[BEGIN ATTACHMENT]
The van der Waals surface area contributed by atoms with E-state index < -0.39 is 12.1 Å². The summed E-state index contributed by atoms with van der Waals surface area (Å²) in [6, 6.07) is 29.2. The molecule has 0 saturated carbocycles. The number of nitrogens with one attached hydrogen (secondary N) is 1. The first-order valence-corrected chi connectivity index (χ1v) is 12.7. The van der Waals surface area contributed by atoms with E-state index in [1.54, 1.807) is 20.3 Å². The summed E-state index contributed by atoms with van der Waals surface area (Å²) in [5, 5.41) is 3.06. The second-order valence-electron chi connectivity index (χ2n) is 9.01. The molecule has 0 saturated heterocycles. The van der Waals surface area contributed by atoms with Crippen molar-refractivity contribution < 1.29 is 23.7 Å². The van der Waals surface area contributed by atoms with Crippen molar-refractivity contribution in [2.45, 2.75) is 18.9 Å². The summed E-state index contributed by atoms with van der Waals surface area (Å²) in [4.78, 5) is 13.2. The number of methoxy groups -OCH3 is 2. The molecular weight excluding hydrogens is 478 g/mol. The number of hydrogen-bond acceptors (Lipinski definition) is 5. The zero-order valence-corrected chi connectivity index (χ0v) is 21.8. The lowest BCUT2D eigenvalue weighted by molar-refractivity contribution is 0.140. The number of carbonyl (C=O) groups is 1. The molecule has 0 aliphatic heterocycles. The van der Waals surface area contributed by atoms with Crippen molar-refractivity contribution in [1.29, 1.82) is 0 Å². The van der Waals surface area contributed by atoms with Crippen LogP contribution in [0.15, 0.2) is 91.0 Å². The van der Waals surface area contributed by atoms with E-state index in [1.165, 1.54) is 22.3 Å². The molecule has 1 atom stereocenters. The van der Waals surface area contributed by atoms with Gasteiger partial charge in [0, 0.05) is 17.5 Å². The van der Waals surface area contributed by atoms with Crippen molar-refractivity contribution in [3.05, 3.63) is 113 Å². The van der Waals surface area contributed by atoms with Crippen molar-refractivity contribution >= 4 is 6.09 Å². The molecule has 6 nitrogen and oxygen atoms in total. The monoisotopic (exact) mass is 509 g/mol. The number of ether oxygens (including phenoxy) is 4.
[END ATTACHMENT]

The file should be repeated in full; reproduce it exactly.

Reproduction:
The van der Waals surface area contributed by atoms with E-state index < -0.39 is 12.1 Å². The summed E-state index contributed by atoms with van der Waals surface area (Å²) in [6, 6.07) is 29.2. The molecule has 0 saturated carbocycles. The number of nitrogens with one attached hydrogen (secondary N) is 1. The first-order valence-corrected chi connectivity index (χ1v) is 12.7. The van der Waals surface area contributed by atoms with E-state index in [1.54, 1.807) is 20.3 Å². The summed E-state index contributed by atoms with van der Waals surface area (Å²) in [5, 5.41) is 3.06. The second-order valence-electron chi connectivity index (χ2n) is 9.01. The molecule has 0 saturated heterocycles. The van der Waals surface area contributed by atoms with Crippen molar-refractivity contribution < 1.29 is 23.7 Å². The van der Waals surface area contributed by atoms with Crippen molar-refractivity contribution in [2.45, 2.75) is 18.9 Å². The summed E-state index contributed by atoms with van der Waals surface area (Å²) in [4.78, 5) is 13.2. The number of methoxy groups -OCH3 is 2. The molecular weight excluding hydrogens is 478 g/mol. The number of hydrogen-bond acceptors (Lipinski definition) is 5. The zero-order valence-corrected chi connectivity index (χ0v) is 21.8. The lowest BCUT2D eigenvalue weighted by molar-refractivity contribution is 0.140. The number of carbonyl (C=O) groups is 1. The molecule has 0 aliphatic heterocycles. The van der Waals surface area contributed by atoms with Crippen molar-refractivity contribution in [1.29, 1.82) is 0 Å². The van der Waals surface area contributed by atoms with Crippen LogP contribution in [0.15, 0.2) is 91.0 Å². The van der Waals surface area contributed by atoms with E-state index in [1.165, 1.54) is 22.3 Å². The molecule has 1 atom stereocenters. The van der Waals surface area contributed by atoms with Gasteiger partial charge in [0, 0.05) is 17.5 Å². The van der Waals surface area contributed by atoms with Crippen molar-refractivity contribution in [3.05, 3.63) is 113 Å². The van der Waals surface area contributed by atoms with Crippen molar-refractivity contribution >= 4 is 6.09 Å². The molecule has 6 nitrogen and oxygen atoms in total. The monoisotopic (exact) mass is 509 g/mol. The number of ether oxygens (including phenoxy) is 4.